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Astana trio, UN launch Syrian Constitutional Committee

The launch of the Syrian Constitutional Committee provides hopes for a fresh start, but there's also enough room for skepticism.
A general view during the meeting of the Syrian Constitutional Committee at the United Nations headquarters in Geneva, Switzerland October 31, 2019. Martial Trezzini/Pool via REUTERS - RC1A1AD4CDA0

The Syrian Constitutional Committee began its work precisely 19 months after the idea to establish the body was made in Sochi in late January 2018. Back then, the initiative seemed quixotic to most.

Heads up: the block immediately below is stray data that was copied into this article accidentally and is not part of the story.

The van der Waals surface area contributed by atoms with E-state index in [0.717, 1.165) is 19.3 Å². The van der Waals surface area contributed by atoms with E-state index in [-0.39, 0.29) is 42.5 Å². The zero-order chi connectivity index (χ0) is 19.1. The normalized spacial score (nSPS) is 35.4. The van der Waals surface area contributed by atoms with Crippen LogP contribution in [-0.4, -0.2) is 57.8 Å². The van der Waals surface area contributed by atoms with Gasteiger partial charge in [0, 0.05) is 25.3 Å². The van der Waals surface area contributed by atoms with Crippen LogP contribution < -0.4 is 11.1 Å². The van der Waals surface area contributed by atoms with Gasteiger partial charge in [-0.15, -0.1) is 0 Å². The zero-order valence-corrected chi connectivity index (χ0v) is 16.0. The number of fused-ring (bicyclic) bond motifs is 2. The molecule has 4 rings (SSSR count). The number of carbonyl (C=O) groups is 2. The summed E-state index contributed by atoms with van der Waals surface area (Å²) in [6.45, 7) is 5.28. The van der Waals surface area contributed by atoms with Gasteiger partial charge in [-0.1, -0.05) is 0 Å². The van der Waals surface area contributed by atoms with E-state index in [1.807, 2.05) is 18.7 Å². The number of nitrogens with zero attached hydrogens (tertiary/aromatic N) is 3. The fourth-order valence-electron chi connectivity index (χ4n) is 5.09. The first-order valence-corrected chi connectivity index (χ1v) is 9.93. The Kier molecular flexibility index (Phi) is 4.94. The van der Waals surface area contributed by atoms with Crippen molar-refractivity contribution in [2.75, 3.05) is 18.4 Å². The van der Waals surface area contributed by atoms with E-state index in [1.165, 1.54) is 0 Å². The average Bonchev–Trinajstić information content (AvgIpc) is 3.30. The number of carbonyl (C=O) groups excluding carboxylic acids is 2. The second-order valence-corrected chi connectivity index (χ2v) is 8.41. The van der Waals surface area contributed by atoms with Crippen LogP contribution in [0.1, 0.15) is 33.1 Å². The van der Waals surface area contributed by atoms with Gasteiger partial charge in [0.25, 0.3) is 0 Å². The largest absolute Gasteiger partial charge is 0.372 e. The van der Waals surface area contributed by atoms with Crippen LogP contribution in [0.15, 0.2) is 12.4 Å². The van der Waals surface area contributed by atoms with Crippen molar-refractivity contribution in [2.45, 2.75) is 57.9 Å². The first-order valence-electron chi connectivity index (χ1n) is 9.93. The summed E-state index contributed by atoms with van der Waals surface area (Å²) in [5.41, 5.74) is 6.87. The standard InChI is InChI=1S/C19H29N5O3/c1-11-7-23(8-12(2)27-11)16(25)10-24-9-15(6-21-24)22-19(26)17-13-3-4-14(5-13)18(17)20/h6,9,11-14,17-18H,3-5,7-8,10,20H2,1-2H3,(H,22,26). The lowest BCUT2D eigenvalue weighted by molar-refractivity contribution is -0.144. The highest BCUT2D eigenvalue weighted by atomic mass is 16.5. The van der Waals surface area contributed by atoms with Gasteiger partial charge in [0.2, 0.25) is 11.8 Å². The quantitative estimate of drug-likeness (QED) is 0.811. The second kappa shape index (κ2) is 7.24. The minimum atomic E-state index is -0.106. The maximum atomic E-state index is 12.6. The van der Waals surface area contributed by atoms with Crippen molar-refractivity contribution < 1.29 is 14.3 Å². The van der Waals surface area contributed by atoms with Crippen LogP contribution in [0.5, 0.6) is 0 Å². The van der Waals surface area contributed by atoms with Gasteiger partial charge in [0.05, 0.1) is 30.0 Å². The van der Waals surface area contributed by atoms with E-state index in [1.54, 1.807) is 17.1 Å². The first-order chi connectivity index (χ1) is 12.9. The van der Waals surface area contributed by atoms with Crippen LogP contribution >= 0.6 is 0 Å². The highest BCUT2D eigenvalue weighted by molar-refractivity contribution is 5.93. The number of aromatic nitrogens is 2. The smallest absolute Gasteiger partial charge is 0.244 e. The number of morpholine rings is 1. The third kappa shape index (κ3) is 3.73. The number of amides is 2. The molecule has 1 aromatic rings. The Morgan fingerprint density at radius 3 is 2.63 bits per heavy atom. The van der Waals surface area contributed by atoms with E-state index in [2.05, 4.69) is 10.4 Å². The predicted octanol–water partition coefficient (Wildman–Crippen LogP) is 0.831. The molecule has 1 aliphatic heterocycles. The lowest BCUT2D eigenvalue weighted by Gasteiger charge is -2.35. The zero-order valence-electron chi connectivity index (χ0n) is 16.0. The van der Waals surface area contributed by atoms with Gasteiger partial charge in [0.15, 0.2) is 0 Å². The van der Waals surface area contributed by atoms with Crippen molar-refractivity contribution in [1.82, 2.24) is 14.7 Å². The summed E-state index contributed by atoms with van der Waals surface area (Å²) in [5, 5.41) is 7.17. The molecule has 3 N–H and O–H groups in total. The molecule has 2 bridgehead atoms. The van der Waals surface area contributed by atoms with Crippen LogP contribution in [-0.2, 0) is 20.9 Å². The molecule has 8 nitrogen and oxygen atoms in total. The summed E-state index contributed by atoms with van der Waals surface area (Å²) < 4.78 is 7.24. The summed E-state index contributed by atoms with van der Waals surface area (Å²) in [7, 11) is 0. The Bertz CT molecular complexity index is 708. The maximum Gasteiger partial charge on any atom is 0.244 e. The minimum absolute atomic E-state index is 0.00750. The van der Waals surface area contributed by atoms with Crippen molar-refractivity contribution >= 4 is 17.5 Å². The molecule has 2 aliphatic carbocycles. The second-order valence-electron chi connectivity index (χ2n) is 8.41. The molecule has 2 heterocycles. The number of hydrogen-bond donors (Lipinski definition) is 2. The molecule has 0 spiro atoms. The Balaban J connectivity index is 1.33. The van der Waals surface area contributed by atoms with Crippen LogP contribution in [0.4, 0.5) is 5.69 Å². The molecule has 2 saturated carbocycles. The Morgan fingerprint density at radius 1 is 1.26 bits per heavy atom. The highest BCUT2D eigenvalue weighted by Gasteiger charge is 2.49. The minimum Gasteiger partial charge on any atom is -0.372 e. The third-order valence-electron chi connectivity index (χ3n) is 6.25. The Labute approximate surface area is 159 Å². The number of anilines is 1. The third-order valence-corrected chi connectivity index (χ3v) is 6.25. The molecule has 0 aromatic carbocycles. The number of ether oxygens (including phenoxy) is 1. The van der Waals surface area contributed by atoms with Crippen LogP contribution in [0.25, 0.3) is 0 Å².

On Oct. 30, in Geneva, UN Special Envoy for Syria Geir Pedersen formally launched the 150-member Syrian Constitutional Committee comprised of 50 delegates from the government, the opposition and civil society. To recap, it was the Syrian National Dialogue Congress held in Sochi in January last year that produced the idea. Back then, the structure of the body was discussed — the idea originally put forward by Russia and backed by Turkey and Iran. It took the three states almost 12 months to work out the composition. For a long time, official Damascus refused to discuss the country's future political structure at any venues outside Syria. The opposition, in its own turn, did not want to engage in a dialogue amid ongoing fighting. The Astana trio would then have to force the parties into dialogue.

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